UUCP, which stands for "Unix-to-Unix CoPy", is a system to copy files between hosts, and execute commands on remote hosts, in a batched and asynchronous manner. There are many implementations of UUCP for various operating systems, as well as various systems which will cooperate with UUCP. UUCP is also a protocol used in UUCP communications. The highlights will be covered here. Furthermore, 'uucp' is a command which is part of the UUCP suite. Special care should be taken to get the case right when discussing UUCP or uucp.
UUCP, when it is remembered at all, is often remembered for its long and cumbersome addresses. For example, in my signature I used ...scruz.ucsc.edu!deeptht!inkpot!drink as my address. Later, when deeptht became an internet node, it became possible for me to use email@example.com. As the ! is known as a "bang" in Unix, these email addresses became known as bang paths. But there's more to remember than that; Without UUCP, there would be no USENET. It was the way to carry email from one system to another, and at one time, the only way which worked across all (or nearly all) the hosts of the internetwork. Imagine what the early development of the internet would have been like without newsgroups, which are still very much in use today in spite of the web.
UUCP is somewhat unique in that it is the only package designed to send and retrieve mail and news for multiple users over an impermanent connection. This helps explain why it is still in use (though the number of users is probably decreasing) after more than twenty years. A result of this type of design, though significantly more than a side effect, is that communications can be scheduled for times when rates are low. This is uncommon since the advent of the third millennium A.D., as most phone networks now charge a flat rate, but in the time of Ma Bell this was a big deal. email and news articles were once carried at night from system to system, utilizing ordinary POTS lines and modems.
While configuring various versions of UUCP is beyond the scope of this writeup, they tended to have certain things in common. One writes chat scripts to connect to remote hosts. The chat script includes the usernames and passwords used to connect to those hosts in plaintext, so care is required to maintain security. Modem initialization was sometimes done in the connect chat script, and sometimes done in a separate script. Generally speaking however, if your modem was used only for UUCP or if you used the right protocols, you were best off saving settings in the modem itself. Each system is identified by a unique name of not more than seven characters. One of the pieces of information stored is a range of times to call that system, as many systems shared a phone line used for voice communications (or normal interactive dialup use) and access was only available during restricted hours.
UUCP began in 1976 at AT&T/Bell Labs, when it was written by Mike Lesk, and subsequently distributed with AT&T Unix SVR2, paving the way for the birth of USENET in 1979. This became Version 2 UUCP, with further work from David A. Novitz and Greg Chesson. UUCP was rewritten in 1983 in the form of HoneyDanBer UUCP, or HDB for short. It came to be known as BNU (Basic Networking Utilities), and was developed for SVR3. The name HoneyDanBer is derived from the authors' names, P. Honeyman, D. A. Novitz, and B. E. Redman. Ian Lance Taylor released the first version of Taylor UUCP in 1993, which has since become something of a standard, though various odd flavors of UUCP abound. SCO in particular had their own (quite compliant) version of UUCP. SGI used what appeared to be a standard UUCP, but they also used its configuration files to manage PPP connections, at least in IRIX 5.2.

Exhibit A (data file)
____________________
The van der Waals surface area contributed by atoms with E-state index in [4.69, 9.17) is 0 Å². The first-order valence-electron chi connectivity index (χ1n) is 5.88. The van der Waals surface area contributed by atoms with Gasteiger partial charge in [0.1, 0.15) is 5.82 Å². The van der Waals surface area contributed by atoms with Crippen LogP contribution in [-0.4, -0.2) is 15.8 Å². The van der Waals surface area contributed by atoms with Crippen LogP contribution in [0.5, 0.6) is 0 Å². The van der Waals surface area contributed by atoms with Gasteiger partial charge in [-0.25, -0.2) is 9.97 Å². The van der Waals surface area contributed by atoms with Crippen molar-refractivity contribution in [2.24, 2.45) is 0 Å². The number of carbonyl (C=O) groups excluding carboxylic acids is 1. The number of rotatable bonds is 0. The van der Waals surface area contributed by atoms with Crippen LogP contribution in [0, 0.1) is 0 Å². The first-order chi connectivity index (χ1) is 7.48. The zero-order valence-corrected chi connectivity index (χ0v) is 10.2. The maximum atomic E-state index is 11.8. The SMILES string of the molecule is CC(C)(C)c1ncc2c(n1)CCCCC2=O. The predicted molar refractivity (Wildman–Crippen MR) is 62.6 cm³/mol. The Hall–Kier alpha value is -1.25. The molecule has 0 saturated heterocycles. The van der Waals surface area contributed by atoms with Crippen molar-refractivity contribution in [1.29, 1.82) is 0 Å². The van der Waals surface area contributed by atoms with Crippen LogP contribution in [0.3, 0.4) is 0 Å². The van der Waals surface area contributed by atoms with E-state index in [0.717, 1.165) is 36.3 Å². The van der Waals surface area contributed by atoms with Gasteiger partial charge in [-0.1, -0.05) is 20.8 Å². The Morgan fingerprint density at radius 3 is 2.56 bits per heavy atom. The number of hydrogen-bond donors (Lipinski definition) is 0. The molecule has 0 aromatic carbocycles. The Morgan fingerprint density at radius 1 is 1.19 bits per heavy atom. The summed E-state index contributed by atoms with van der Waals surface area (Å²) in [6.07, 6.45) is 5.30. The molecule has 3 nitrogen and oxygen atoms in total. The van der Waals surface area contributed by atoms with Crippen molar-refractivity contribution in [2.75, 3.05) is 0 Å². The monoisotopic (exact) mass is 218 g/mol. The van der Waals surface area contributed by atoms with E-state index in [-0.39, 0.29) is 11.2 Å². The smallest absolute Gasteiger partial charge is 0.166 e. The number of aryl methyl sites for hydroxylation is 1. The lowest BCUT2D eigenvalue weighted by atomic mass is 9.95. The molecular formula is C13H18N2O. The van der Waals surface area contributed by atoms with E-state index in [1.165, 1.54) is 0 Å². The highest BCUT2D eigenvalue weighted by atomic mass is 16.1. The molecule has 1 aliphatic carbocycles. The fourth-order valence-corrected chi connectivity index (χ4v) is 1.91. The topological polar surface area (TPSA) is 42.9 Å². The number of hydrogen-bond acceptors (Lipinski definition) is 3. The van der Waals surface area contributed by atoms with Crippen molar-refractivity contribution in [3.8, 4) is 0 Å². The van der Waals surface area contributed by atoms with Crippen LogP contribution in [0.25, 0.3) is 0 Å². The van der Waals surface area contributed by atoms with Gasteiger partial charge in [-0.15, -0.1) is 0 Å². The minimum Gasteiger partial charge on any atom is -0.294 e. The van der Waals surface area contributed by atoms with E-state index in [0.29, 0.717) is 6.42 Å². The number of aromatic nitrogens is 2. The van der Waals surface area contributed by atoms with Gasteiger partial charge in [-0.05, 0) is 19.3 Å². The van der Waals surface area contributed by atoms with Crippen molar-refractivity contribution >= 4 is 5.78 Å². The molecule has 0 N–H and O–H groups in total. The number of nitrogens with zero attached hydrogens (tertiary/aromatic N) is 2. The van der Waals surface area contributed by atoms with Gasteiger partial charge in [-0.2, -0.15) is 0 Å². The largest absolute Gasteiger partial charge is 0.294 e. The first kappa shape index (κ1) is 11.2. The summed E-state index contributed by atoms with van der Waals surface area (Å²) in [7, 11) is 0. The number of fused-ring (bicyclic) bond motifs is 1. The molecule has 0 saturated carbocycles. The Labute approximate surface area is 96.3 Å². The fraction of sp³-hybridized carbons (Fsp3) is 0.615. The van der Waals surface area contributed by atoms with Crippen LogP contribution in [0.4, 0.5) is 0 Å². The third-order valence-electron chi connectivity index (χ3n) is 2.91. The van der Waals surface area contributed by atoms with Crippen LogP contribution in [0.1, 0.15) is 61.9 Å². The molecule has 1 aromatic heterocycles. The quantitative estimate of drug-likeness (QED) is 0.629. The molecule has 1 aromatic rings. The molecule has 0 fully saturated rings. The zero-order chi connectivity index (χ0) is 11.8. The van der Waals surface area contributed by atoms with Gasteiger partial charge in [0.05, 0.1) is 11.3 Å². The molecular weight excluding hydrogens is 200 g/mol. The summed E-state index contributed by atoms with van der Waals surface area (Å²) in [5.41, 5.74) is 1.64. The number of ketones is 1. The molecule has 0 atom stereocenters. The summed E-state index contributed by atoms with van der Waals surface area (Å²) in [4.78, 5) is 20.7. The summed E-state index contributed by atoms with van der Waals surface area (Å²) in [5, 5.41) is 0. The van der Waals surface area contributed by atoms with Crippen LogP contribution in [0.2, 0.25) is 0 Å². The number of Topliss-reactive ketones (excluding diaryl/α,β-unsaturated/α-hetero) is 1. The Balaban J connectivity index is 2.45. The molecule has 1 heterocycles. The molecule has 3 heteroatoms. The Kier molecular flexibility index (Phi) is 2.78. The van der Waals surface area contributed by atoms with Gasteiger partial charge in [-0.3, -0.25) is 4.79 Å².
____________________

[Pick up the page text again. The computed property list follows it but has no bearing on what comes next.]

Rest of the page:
UUCP is made up primarily of a handful of core programs.
- uucp is the highest-profile command in the uucp package. Its purpose is to copy files between systems. Aside from options, uucp takes two arguments, the source and destination. If both the source and destination are local, then uucp will act like cp and simply copy a file. If one or more of the files specified are remote paths, then uucp will queue your copy for the next time a connection is made between systems.
- uux executes commands on remote systems, acting much like a non-interactive version of rsh.
- uustat displays uucp status information, and can be used to cancel jobs.
- uuname is intended for use in shell scripts, and it will print out the name of the local system, or the names of connected systems.
- uulog displays the UUCP logfile.
- uuto and uupick are insecure programs for users to send and receive files. uuto sends the file to a remote system, and uupick is used to take the file from the queue.
- cu, or "call unix", makes connections to remote systems. For a long time, cu was the accepted way to dial up to a remote Unix system running a getty in order to start an interactive session. cu can optionally use a chat script when connecting to the remote system, or can simply be used to talk to the tty directly. (Relatively) newer versions of cu support simple file transfers without error correction.
- uucico is a daemon which processes the queued requests from uucp and uux, including dialing up remote hosts and making batched transfers. When it terminates, it calls uuxqt to execute any requests from uux. uucico is responsible for retrying failed connections to remote systems.
- uuxqt executes job requests queued by uux on local or remote systems.
- uuchk checks the UUCP config files for errors.
- uuconv is a tool from Taylor UUCP to convert between configuration file formats. It supports 'taylor', 'v2', and 'hdb' (HoneyDanBer/BNU UUCP) formats.
- uusched forces a call for all systems for which there are batched jobs.
The UUCP Mapping Project (Part of the UUCP Project) produced UUCP Maps in order to aid in the delivery of mail. Remember that UUCP is intended to be used on systems which do not have an internet link, so we cannot use DNS to look up MX hosts for the typical site. In addition, SLIP links (PPP didn't exist at all until quite late in the UUCP game) were hard to come by at the time, hence the need for UUCP to handle modem communications. The mapping project terminated in November 2000 as mail is rarely carried solely via UUCP in cases where there is more than one hop involved.